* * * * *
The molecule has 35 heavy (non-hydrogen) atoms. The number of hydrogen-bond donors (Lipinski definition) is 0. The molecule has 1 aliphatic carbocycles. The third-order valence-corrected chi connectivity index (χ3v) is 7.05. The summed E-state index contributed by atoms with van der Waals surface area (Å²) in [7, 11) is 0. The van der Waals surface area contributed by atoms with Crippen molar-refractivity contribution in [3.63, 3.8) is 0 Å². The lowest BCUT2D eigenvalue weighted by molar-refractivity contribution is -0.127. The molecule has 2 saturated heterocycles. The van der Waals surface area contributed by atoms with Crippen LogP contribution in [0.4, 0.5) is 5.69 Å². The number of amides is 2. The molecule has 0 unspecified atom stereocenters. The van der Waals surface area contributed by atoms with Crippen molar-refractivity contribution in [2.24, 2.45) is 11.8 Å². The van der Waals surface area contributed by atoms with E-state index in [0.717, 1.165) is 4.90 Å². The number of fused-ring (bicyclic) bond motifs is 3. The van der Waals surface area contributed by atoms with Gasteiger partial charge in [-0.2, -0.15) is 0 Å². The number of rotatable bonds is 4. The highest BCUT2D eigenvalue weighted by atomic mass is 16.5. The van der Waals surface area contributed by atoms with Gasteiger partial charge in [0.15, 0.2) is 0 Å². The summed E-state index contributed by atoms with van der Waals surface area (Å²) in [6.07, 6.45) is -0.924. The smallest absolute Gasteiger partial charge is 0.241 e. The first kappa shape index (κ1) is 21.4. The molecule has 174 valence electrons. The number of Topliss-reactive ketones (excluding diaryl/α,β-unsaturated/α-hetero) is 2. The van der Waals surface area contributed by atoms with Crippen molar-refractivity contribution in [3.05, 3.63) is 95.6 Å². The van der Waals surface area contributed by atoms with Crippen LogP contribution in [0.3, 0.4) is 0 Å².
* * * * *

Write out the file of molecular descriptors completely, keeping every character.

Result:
The molecule has 35 heavy (non-hydrogen) atoms. The number of hydrogen-bond donors (Lipinski definition) is 0. The molecule has 1 aliphatic carbocycles. The third-order valence-corrected chi connectivity index (χ3v) is 7.05. The summed E-state index contributed by atoms with van der Waals surface area (Å²) in [7, 11) is 0. The van der Waals surface area contributed by atoms with Crippen molar-refractivity contribution in [3.63, 3.8) is 0 Å². The lowest BCUT2D eigenvalue weighted by molar-refractivity contribution is -0.127. The molecule has 2 saturated heterocycles. The van der Waals surface area contributed by atoms with Crippen LogP contribution in [0.4, 0.5) is 5.69 Å². The number of amides is 2. The molecule has 0 unspecified atom stereocenters. The van der Waals surface area contributed by atoms with Crippen molar-refractivity contribution in [2.24, 2.45) is 11.8 Å². The van der Waals surface area contributed by atoms with E-state index in [0.717, 1.165) is 4.90 Å². The number of fused-ring (bicyclic) bond motifs is 3. The van der Waals surface area contributed by atoms with Gasteiger partial charge in [-0.2, -0.15) is 0 Å². The number of rotatable bonds is 4. The highest BCUT2D eigenvalue weighted by atomic mass is 16.5. The van der Waals surface area contributed by atoms with Gasteiger partial charge in [0.15, 0.2) is 0 Å². The summed E-state index contributed by atoms with van der Waals surface area (Å²) in [6.07, 6.45) is -0.924. The smallest absolute Gasteiger partial charge is 0.241 e. The first kappa shape index (κ1) is 21.4. The molecule has 174 valence electrons. The number of Topliss-reactive ketones (excluding diaryl/α,β-unsaturated/α-hetero) is 2. The van der Waals surface area contributed by atoms with Crippen molar-refractivity contribution in [3.05, 3.63) is 95.6 Å². The van der Waals surface area contributed by atoms with Crippen LogP contribution in [0.3, 0.4) is 0 Å².